Now that I’d validated we wouldn’t just be talking sideways if we wrote about Sustainable/Green/Ethical Personal Finance, I posed the ideas to Mrs. SPF.  Timing couldn’t have been worse.  We were in the midst of a 4.5 month reno/prepping/selling our house marathon (think every day, 3-10 hrs a day for 150 days).  She thought the idea was interesting but shelved it.

After we moved into the new house I brought the topic of writing together up again.  We could both write (and we both missed writing) for a site.  I explained my plan/strategy to Mrs. SPF and what I thought her commitment would be to the project would be.  I came up with a good name and ran it by a blogging mentor (Frugal Trader) and we were close to ready to launch a site.  I figured out the technical side of things and got a half dozen articles written and then we launched.

What we both wanted was a project we could work on together.  I researched the car purchase, she researched the baby purchase, she works on the garden, I fix the stuff in the house and put stuff together.  But we don’t do these things together.  We wanted a common project.  To meet common goals and to work together husband and wife writing about what we are passionate about.

How long have you’ve been blogging?

Seems longer, but a short 9 months.  Yea, we’ve been around for only 9 months.  Somehow I think people will be surprised about that.  I’ve been uber active in the blogging community and the awesome Yakezie Network for some time so we may seem “older”.  I sure have learned a lot.  Elle is one of many people who has helped us.  It is very cool we’re experience being new parents with Elle – we’re very happy about that.

You must have some favorite posts that you’ve written on Sustainable Personal Finance, which are they and why?

For this I’ll answer 2 for each Mrs. SPF and I.

Mrs. SPF is most proud of:

  1. Using a Midwife – A Personal Choice – Mrs. SPF loves this article as she shares her personal experience and opinion with using a midwife during this adventure/journey that has been her pregnancy.
  2. Baking Your Own: Make Your Wallet and Your Sweet Tooth Happy – This was an article where Mrs. SPF was able to discuss her love of baking and how she can bake quality goods, frugally, without having the devourer of her efforts taking in less than healthy ingredients.

I’m most proud of:

  1. Mom Knows Best – Financial Advice by Example.  A very personal look at my life growing up in a single parent household which includes the valuable lessons Mom taught me about personal finances.
  2. Making Money Online – 4 Decades of Deals.  The story of how i’ve made money online since the late ’80s.

How do you handle your own finances? Do you have a formal budget or a more informal system?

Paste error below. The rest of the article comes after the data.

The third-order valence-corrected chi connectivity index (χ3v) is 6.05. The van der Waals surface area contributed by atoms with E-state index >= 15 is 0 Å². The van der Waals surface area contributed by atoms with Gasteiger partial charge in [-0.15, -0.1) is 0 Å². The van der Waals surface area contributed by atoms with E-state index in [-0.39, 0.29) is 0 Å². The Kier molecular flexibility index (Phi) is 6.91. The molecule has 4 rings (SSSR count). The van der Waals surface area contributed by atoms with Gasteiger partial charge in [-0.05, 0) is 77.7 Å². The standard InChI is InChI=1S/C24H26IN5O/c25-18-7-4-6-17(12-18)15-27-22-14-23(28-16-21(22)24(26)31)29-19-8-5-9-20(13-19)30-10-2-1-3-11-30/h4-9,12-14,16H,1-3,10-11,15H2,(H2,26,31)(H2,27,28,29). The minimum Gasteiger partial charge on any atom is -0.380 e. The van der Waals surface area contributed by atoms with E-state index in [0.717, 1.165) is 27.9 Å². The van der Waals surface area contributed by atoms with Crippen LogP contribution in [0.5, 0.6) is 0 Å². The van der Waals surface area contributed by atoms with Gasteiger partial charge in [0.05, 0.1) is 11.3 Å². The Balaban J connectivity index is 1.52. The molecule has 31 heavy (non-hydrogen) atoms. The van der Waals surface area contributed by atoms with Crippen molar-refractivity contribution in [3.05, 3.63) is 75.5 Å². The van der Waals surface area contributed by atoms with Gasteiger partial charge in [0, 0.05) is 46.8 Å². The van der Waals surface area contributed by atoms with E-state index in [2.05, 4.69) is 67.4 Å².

A lot more informal.  We have a budget, and a plan, and we talk about things.  But we’ve had so many unexpected expenses.  I find it interesting that you can read about babies, or housing costs, housing improvements, using the car less … but when it comes down to it, these things are hard to predict without some base data.  Which we need to develop.

That being said, we keep paying off debt aggressively and investing in our RRSP and TFSA while maintaining an emergency fund.

For us the big thing is not over extending ourselves in debt.  We pay 40% more than our minimum mortgage payment (bi weekly) and plan to increase this to 60% Jan 1 when we can again.  We got rid of my remaining student loans this year.  Less debt means less monthly, and hopefully not so far out, yearly payments (house).

What’s the biggest financial mistake you’ve ever made? What did you learn from it?

During university I ran up a credit card bill using cash advances.  I learned to use credit cards wisely and to never carry a balance.

What are your goals this year with Sustainable Personal Finance?

We’ve had a very good 9 months – much more success than we ever imagined we would have.  We were nominated by our peer Preet Banerjee who writesWhere Does All My Money Go and appears on our national newscast regularly for the Globe and Mail for top blog in Canada – when were just 5 1/2 months blogging.  More recently we were nominated by our blogging peers for 2 awards as top 5 finalists in the Top Green / Sustainability blog and Top Canadian blog as well!

So where do we go from these early highlights?  Just continue to produce quality content, build relationships with other bloggers and try to expand our reach.  We feel that you can act in a sustainable manner while doing the best thing for your personal financial situation and we love to write about it, so that is what we’ll do!

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I hope you take the chance not only to visit Sustainable Personal Finance, but to them out on Twitter and Facebook.

Joining the Sunday Blogger Series

If you’re interesting in being interviewed as part of the Sunday Blogger series, I have a few requirements.